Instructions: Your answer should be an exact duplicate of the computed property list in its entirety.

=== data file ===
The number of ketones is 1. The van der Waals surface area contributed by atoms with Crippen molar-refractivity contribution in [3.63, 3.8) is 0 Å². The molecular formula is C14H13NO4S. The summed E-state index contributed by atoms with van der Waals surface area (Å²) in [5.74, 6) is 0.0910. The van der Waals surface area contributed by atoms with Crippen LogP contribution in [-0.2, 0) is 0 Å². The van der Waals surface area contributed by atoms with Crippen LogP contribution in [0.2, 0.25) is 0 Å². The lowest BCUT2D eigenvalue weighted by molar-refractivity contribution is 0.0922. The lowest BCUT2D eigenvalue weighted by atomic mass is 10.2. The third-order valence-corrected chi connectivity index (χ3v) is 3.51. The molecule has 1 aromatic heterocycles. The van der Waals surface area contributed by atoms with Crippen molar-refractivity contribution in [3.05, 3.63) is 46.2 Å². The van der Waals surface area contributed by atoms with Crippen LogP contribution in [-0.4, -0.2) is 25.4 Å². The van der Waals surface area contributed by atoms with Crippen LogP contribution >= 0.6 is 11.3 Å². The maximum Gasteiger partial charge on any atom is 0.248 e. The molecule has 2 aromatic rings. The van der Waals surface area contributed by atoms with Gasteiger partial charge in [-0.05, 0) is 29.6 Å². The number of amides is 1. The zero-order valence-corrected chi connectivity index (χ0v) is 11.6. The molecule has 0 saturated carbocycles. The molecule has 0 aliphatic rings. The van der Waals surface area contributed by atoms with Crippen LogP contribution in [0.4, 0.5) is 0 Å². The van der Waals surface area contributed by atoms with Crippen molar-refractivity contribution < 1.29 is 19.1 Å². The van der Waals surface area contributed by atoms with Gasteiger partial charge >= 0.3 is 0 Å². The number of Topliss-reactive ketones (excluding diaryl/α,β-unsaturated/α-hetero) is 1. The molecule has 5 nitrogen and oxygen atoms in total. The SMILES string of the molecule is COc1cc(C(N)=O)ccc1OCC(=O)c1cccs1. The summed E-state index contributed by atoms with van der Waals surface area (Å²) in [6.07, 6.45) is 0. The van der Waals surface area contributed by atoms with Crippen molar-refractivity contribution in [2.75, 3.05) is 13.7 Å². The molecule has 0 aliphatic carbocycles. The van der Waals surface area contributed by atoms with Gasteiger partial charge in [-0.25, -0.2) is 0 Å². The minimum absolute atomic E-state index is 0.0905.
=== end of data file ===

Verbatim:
The number of ketones is 1. The van der Waals surface area contributed by atoms with Crippen molar-refractivity contribution in [3.63, 3.8) is 0 Å². The molecular formula is C14H13NO4S. The summed E-state index contributed by atoms with van der Waals surface area (Å²) in [5.74, 6) is 0.0910. The van der Waals surface area contributed by atoms with Crippen LogP contribution in [-0.2, 0) is 0 Å². The van der Waals surface area contributed by atoms with Crippen LogP contribution in [0.2, 0.25) is 0 Å². The lowest BCUT2D eigenvalue weighted by molar-refractivity contribution is 0.0922. The lowest BCUT2D eigenvalue weighted by atomic mass is 10.2. The third-order valence-corrected chi connectivity index (χ3v) is 3.51. The molecule has 1 aromatic heterocycles. The van der Waals surface area contributed by atoms with Crippen molar-refractivity contribution in [3.05, 3.63) is 46.2 Å². The van der Waals surface area contributed by atoms with Crippen LogP contribution in [-0.4, -0.2) is 25.4 Å². The van der Waals surface area contributed by atoms with Crippen LogP contribution >= 0.6 is 11.3 Å². The maximum Gasteiger partial charge on any atom is 0.248 e. The molecule has 2 aromatic rings. The van der Waals surface area contributed by atoms with Gasteiger partial charge in [-0.05, 0) is 29.6 Å². The number of amides is 1. The zero-order valence-corrected chi connectivity index (χ0v) is 11.6. The molecule has 0 saturated carbocycles. The molecule has 0 aliphatic rings. The van der Waals surface area contributed by atoms with Crippen LogP contribution in [0.4, 0.5) is 0 Å². The van der Waals surface area contributed by atoms with Crippen molar-refractivity contribution < 1.29 is 19.1 Å². The van der Waals surface area contributed by atoms with Gasteiger partial charge >= 0.3 is 0 Å². The number of Topliss-reactive ketones (excluding diaryl/α,β-unsaturated/α-hetero) is 1. The molecule has 5 nitrogen and oxygen atoms in total. The SMILES string of the molecule is COc1cc(C(N)=O)ccc1OCC(=O)c1cccs1. The summed E-state index contributed by atoms with van der Waals surface area (Å²) in [6.07, 6.45) is 0. The van der Waals surface area contributed by atoms with Crippen molar-refractivity contribution in [2.75, 3.05) is 13.7 Å². The molecule has 0 aliphatic carbocycles. The van der Waals surface area contributed by atoms with Gasteiger partial charge in [-0.25, -0.2) is 0 Å². The minimum absolute atomic E-state index is 0.0905.